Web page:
Siberians came to North American Arctic in two waves | Science News

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Siberians came to North American Arctic in two waves

DNA recasts an ancient mystery of how one far northern culture replaced another

2:31pm, August 28, 2014

SECOND COMING  Inhabitants of an Alaskan island made wooden dolls such as this between 400 and 500 years ago. These people may have been part of a second wave of migration to the North American Arctic. 

North America’s Arctic regions were first settled around 5,000 years ago by people from Siberia who eventually created a New World culture that lasted for nearly 4,000 years before suddenly disappearing, a new genetic study suggests.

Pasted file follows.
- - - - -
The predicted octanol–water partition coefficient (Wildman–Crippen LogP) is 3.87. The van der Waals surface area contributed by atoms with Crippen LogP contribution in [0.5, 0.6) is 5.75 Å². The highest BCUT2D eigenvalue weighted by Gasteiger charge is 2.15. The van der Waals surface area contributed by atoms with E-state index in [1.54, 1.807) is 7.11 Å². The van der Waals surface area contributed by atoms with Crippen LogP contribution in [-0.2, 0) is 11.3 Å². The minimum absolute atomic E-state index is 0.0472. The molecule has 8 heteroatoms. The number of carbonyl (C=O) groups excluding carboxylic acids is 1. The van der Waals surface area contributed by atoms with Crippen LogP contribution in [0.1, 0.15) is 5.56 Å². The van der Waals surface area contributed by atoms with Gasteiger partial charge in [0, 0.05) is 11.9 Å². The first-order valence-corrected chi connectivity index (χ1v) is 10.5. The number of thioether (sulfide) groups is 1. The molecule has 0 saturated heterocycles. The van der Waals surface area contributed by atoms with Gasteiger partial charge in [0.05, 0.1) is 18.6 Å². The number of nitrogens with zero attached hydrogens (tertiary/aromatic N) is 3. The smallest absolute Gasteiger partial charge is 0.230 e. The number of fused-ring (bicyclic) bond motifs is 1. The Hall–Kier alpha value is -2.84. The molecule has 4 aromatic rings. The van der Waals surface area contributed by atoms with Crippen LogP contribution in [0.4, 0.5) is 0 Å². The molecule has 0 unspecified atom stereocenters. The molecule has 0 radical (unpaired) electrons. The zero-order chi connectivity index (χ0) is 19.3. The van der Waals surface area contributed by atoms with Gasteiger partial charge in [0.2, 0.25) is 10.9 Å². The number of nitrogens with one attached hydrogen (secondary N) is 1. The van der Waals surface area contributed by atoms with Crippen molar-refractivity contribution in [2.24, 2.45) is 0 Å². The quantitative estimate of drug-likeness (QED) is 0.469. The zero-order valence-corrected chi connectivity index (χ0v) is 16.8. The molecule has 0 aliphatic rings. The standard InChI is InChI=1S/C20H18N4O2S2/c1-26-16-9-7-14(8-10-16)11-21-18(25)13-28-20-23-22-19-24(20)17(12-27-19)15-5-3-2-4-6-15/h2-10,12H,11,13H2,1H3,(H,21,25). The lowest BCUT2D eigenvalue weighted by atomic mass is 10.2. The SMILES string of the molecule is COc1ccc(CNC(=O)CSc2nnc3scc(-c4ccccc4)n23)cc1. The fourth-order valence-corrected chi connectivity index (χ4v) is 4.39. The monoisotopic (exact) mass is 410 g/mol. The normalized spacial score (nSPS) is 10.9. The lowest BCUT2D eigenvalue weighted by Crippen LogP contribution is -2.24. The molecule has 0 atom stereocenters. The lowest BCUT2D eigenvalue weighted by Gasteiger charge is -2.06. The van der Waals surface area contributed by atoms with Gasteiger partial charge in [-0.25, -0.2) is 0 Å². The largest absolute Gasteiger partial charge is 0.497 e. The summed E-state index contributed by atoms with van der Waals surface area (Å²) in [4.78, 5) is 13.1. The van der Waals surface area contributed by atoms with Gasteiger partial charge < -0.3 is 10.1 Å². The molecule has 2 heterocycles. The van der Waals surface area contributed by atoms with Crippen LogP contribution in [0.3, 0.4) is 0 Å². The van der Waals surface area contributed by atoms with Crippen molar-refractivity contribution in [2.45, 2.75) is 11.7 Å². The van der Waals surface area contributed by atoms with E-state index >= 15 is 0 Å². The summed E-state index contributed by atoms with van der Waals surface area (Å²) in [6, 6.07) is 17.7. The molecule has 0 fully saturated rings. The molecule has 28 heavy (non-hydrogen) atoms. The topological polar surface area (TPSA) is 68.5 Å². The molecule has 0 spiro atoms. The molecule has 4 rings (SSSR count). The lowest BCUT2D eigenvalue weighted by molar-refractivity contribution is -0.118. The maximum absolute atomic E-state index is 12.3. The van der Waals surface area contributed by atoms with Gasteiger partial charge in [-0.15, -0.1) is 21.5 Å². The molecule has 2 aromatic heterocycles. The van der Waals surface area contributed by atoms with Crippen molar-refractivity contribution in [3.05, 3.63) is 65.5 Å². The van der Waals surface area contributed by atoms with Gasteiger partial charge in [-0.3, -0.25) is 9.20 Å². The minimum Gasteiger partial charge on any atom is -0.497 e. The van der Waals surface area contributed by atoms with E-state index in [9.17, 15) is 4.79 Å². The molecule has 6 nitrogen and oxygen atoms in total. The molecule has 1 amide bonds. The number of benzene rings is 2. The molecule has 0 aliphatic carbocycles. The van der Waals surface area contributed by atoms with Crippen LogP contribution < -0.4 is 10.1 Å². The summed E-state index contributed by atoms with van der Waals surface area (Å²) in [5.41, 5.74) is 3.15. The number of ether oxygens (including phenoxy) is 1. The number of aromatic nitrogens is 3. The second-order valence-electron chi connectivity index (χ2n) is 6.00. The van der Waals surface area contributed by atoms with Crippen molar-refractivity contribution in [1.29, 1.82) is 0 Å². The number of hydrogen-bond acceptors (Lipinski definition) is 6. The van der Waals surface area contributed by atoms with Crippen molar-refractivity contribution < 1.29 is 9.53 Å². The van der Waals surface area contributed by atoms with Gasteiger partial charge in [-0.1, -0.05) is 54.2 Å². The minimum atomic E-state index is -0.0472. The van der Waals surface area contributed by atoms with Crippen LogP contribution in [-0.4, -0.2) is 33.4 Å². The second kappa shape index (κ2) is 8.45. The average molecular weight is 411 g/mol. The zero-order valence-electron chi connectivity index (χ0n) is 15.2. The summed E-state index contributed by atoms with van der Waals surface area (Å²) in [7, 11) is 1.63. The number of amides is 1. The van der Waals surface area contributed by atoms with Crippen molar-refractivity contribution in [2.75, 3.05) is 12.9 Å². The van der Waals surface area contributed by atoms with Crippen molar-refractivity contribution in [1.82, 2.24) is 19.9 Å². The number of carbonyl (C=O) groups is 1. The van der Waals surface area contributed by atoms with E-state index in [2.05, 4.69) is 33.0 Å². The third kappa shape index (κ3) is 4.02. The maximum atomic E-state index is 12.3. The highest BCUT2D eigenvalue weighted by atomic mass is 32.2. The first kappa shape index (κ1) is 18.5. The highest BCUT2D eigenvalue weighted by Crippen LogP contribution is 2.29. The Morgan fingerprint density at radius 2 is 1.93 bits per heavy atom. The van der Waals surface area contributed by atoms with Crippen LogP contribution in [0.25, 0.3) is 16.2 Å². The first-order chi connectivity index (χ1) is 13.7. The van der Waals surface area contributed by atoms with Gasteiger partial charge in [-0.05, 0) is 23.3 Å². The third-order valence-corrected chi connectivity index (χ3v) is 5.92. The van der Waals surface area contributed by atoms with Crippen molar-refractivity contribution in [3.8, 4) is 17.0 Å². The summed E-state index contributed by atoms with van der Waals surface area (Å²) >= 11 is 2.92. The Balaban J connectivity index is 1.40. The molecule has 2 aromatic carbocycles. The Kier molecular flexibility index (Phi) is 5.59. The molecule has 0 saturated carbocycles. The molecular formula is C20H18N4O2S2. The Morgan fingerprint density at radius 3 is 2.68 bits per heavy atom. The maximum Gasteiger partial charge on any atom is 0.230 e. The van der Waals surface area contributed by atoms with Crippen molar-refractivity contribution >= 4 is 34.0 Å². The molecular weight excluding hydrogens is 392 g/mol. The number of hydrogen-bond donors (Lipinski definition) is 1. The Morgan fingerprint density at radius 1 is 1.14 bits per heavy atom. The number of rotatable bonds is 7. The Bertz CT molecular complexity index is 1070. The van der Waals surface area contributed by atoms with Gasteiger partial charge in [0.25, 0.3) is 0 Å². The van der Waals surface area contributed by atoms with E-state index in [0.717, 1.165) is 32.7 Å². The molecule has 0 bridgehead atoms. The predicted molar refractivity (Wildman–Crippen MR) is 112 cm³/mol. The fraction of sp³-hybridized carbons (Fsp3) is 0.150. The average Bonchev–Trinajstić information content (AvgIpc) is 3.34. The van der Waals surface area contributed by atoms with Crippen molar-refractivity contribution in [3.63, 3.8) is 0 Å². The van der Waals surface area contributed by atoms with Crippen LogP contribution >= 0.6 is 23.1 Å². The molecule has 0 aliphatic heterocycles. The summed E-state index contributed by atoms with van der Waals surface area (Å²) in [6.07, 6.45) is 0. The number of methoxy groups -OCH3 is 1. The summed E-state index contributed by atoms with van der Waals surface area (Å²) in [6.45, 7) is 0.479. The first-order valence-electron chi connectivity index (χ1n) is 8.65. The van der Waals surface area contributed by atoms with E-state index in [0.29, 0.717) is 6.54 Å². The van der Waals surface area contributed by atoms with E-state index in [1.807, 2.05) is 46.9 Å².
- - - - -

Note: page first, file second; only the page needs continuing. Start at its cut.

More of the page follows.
This founding Arctic culture vanished either shortly before or after the arrival of a second, genetically distinct crowd of Siberians. That later band of immigrants spread their Thule culture across Alaska, northern Canada and Greenland and served as the ancestors of present-day Inuits, says a team led by paleogeneticists Maanasa Raghavan and Eske Willerslev, both of the University of Copenhagen.

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